The 11th EU-India summit is being held in Brussels on Friday. A planned free trade deal will be the main issue on the agenda. Negotiations have been going on since 2007, but have hit many stumbling blocks.
India and the EU have been negotiating about a free trade deal since 2007
The European Union is India's largest trade partner with a bilateral trade volume of about 70 billion euros (92 billion dollars) in 2009. This figure is projected to grow to over 106 billion euros (130 billion dollars) once a free trade agreement becomes reality. But the EU insists that India must meet certain conditions first: it should do more to fight global warming and to address social problems such as child labor.
India is unhappy
India is unhappy about the EU's concessions to Pakistan
Rajendra Kumar Jain, professor of international politics at New Delhi's renowned Jawaharlal Nehru University is skeptical. "Ever since the negotiations started, India has been emphasizing that no issues must be part of the agreement which are not related to trade or the economy. My guess is that, due to the pressure by the European Parliament, there will be some kind of unclear wording in the end to make everyone happy," says Jain. He adds that there are other conflicts as well - for example about intellectual property rights or the extension of EU patent rights to India - which would drive up prices of generic drugs in India.
India is also unhappy that the EU announced temporary trade concessions for neighboring Pakistan after the floods there. The measures are meant to help Pakistan's cotton farmers to recover from the disaster. But Delhi has already made it clear that India does not appreciate this kind of emergency relief.
Jain says EU Commission President Jose Manuel Barroso and the president of the European Council, Herman van Rompuy are sure to raise the issue in their talks with Indian Prime Minister Manmohan Singh and Commerce Minister Anand Sharma.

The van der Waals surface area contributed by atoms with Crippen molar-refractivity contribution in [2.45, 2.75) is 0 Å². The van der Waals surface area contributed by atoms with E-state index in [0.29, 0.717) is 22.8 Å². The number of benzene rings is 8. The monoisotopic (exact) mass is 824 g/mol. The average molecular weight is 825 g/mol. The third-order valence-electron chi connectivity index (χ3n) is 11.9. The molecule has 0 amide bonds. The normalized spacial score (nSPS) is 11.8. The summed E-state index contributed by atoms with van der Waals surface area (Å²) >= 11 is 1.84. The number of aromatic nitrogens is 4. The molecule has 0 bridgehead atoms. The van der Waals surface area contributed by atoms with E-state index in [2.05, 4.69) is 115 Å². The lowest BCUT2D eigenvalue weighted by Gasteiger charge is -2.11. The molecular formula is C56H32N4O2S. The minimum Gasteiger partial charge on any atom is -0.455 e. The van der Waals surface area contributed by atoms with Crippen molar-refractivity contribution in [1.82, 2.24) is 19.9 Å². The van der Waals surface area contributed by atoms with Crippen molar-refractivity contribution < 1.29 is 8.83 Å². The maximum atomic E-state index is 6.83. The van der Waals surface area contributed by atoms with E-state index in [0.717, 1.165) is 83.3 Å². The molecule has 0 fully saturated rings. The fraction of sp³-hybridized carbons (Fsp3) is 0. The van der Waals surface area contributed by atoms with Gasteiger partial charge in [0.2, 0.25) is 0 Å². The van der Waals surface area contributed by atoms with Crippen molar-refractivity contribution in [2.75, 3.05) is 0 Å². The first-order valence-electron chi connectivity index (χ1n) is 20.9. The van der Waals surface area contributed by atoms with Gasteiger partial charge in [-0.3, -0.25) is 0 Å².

"India has emphasized two things: first, such trade concessions are against the WTO principles. And second, India has pointed out that the Pakistani textile exporters and cotton farmers, whom the EU is planning to support, are not even in the flood-affected regions. Now the EU is probably going to try to convince India not to involve the WTO in this. But this is going to be difficult, because India is a cotton exporter too, and would therefore suffer from these concessions," asserts Jain.
Terrorism, and India's bid for UN membership
India is campaigning for a permanent seat on the UN Security Council
Some observers believe that the EU has neglected its relations with India to some extent, compared to its ties with China. But Jain believes this is changing now. "I do think that the European Union has changed its behavior, mainly because the US has been courting the Indians. Nevertheless, China remains the Europeans' number one priority. But they are worried because India has already struck free trade deals with many, particularly Asian countries. And the EU does not want to be shut out of the huge Indian market with its more than a billion consumers."
Besides trade issues, India's quest for permanent membership of the UN Security Council, as well as terrorism and other security issues, are also expected to be on the agenda in Brussels.
After the EU-India summit, Prime Minister Manmohan Singh is due to travel to Berlin for talks with German Chancellor Angela Merkel on Saturday.
Author: Priya Esselborn
Editor: Thomas Baerthlein